According to the census conducted in 2017 by INSEE1 and published in 2020, 20.8% of the French population is outside an urban unit (rural population), and 79.2% of the population lives in an urban unit [2]. According to INSEE, an urban unit is “a municipality or a group of municipalities with a continuously built-up area (no break of more than 200 meters between two buildings) that has at least 2,000 inhabitants”. Regarding unemployment figures, according to INSEE, in the third quarter of 2020, the number of unemployed reached 2.7 million people or 9% of the active population [3]2. In France, the first lockdown took place from March 16th to May 10th, 2020. On the other hand, for more than a year, COVID-19 has become the most important subject in the daily media news of the French and people around the world. While the number of deaths in France had surpassed the 100,000 mark by April 15th, 2021 [4], even after taking the measures to slow the spread of the virus . Indeed, the French population experienced three different lockdowns from March, 2020, to April, 2021. However, it should be noted that after the first strict lockdown of March, 2020, the next two were more flexible, and many modifications were made, notably for economic reasons.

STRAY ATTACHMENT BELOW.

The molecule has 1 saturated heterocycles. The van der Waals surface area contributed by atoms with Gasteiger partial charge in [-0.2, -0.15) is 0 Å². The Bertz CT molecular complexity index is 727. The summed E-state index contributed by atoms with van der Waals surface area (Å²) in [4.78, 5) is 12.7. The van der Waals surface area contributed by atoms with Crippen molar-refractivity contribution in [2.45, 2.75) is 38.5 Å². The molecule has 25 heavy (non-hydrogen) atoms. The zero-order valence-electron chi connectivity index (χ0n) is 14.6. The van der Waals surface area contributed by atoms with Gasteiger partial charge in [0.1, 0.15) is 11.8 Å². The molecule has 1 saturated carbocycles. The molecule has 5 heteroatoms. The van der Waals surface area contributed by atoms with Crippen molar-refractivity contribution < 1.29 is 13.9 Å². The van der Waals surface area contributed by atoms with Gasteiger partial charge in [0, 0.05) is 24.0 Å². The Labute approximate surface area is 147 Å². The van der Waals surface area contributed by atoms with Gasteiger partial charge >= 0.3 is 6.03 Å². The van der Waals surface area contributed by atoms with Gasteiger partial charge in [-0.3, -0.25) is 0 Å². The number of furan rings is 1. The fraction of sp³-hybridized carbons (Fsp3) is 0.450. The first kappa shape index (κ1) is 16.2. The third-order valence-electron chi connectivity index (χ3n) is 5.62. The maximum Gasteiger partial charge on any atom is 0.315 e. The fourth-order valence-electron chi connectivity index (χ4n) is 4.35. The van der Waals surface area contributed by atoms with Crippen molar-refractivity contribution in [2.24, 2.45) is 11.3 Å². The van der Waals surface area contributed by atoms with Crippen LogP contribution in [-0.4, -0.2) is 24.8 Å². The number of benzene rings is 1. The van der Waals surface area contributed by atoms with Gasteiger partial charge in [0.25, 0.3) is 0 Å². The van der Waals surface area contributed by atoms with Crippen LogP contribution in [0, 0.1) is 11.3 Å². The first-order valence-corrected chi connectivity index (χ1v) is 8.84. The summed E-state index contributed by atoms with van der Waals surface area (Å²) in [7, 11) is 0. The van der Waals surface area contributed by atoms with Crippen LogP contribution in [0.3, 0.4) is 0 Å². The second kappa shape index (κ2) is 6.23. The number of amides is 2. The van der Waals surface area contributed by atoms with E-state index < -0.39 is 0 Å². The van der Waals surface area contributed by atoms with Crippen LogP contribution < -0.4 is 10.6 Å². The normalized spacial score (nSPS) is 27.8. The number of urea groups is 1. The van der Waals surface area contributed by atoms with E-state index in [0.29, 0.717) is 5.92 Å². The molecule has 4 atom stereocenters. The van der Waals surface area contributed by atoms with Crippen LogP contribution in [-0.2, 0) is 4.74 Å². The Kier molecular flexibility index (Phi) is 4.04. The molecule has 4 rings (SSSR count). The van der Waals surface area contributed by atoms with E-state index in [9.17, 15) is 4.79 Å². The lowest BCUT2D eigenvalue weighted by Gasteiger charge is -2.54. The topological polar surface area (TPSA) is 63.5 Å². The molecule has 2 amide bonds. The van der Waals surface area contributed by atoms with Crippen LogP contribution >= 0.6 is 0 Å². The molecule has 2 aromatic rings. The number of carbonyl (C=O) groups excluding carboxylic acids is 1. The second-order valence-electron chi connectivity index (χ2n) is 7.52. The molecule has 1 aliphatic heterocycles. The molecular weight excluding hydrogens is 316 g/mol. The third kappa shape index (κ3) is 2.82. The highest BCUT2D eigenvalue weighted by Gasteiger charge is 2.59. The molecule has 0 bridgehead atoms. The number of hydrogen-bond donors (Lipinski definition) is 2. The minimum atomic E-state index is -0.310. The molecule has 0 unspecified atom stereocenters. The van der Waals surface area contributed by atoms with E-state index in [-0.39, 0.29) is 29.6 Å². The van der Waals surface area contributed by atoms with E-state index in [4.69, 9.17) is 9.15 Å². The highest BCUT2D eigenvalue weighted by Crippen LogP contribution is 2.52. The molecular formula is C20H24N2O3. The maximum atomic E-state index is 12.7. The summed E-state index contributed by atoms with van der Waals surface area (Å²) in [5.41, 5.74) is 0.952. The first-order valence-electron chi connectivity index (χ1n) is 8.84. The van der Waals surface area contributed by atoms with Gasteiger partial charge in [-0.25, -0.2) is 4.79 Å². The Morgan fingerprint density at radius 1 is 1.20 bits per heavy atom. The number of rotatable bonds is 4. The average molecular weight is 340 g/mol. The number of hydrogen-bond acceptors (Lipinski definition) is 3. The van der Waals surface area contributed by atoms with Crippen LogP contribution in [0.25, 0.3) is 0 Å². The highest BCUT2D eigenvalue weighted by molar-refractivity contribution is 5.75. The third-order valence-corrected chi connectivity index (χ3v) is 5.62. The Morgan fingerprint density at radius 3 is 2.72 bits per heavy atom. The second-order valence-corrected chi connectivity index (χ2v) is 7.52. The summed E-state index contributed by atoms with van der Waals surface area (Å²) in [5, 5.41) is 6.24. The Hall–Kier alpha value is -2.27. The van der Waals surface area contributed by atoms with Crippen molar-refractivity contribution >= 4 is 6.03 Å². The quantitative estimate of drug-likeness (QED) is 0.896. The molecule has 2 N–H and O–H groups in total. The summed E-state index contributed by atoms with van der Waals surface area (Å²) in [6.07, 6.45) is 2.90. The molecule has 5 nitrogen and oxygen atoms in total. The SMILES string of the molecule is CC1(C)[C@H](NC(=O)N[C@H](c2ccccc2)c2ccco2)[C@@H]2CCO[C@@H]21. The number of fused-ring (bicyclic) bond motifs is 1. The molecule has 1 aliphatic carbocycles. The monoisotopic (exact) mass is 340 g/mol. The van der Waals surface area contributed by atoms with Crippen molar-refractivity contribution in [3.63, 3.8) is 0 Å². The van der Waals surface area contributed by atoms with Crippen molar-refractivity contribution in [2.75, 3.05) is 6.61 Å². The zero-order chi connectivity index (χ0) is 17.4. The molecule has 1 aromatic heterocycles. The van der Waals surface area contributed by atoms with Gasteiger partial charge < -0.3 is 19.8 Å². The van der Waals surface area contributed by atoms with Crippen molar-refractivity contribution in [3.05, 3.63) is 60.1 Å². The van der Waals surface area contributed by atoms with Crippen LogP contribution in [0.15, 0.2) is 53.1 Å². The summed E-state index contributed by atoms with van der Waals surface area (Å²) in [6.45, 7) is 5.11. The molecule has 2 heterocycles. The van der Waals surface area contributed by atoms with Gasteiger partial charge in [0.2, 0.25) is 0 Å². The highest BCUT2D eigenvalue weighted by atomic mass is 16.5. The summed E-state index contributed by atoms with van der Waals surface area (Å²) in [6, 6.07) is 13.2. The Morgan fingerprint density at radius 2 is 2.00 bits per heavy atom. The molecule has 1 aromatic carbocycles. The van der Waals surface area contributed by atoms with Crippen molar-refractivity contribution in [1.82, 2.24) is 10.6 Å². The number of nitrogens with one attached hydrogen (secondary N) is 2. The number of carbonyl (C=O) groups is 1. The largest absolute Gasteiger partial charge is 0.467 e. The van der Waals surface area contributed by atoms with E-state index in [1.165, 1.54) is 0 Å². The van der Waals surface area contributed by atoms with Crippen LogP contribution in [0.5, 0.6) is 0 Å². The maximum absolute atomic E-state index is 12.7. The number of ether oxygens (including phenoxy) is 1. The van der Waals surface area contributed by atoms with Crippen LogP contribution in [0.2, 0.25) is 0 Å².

As a backup to these travel and trade restrictions, on December 27th, 2020 [5], the French authorities launched the first phase of their vaccination campaign. However, this campaign was primarily reserved for the most vulnerable people before gradually being extended to a wider public.

Geographic studies have examined the differences between urban and rural areas, particularly in the spread of the virus. Lockdown and geographical distance between territories would therefore be indicators that would make it possible to measure the rate of spread of the virus. The “countryside” appears relatively less affected” [6]. However, with the changes in measures and the need to travel to reach services in urban areas, individuals residing in rural areas were eventually also affected by the COVID virus.